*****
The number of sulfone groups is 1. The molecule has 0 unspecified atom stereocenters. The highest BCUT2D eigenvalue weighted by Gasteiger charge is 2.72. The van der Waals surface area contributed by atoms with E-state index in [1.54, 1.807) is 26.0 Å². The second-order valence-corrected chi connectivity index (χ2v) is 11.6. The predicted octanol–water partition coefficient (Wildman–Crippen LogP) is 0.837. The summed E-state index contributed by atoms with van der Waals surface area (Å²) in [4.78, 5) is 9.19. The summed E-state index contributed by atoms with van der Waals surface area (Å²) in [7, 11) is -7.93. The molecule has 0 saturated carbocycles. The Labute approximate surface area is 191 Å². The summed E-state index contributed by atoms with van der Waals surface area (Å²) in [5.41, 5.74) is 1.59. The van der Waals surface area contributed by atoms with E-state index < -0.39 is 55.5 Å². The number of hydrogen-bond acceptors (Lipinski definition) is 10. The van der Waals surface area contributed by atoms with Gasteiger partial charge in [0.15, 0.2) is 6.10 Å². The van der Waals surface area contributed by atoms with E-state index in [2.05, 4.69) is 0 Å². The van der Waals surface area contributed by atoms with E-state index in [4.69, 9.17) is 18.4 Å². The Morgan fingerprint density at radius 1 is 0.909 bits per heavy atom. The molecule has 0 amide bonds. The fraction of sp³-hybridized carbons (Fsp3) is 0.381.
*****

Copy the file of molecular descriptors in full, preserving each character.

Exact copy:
The number of sulfone groups is 1. The molecule has 0 unspecified atom stereocenters. The highest BCUT2D eigenvalue weighted by Gasteiger charge is 2.72. The van der Waals surface area contributed by atoms with E-state index in [1.54, 1.807) is 26.0 Å². The second-order valence-corrected chi connectivity index (χ2v) is 11.6. The predicted octanol–water partition coefficient (Wildman–Crippen LogP) is 0.837. The summed E-state index contributed by atoms with van der Waals surface area (Å²) in [4.78, 5) is 9.19. The summed E-state index contributed by atoms with van der Waals surface area (Å²) in [7, 11) is -7.93. The molecule has 0 saturated carbocycles. The Labute approximate surface area is 191 Å². The summed E-state index contributed by atoms with van der Waals surface area (Å²) in [5.41, 5.74) is 1.59. The van der Waals surface area contributed by atoms with E-state index < -0.39 is 55.5 Å². The number of hydrogen-bond acceptors (Lipinski definition) is 10. The van der Waals surface area contributed by atoms with Gasteiger partial charge in [0.15, 0.2) is 6.10 Å². The van der Waals surface area contributed by atoms with E-state index in [2.05, 4.69) is 0 Å². The van der Waals surface area contributed by atoms with E-state index in [4.69, 9.17) is 18.4 Å². The Morgan fingerprint density at radius 1 is 0.909 bits per heavy atom. The molecule has 0 amide bonds. The fraction of sp³-hybridized carbons (Fsp3) is 0.381.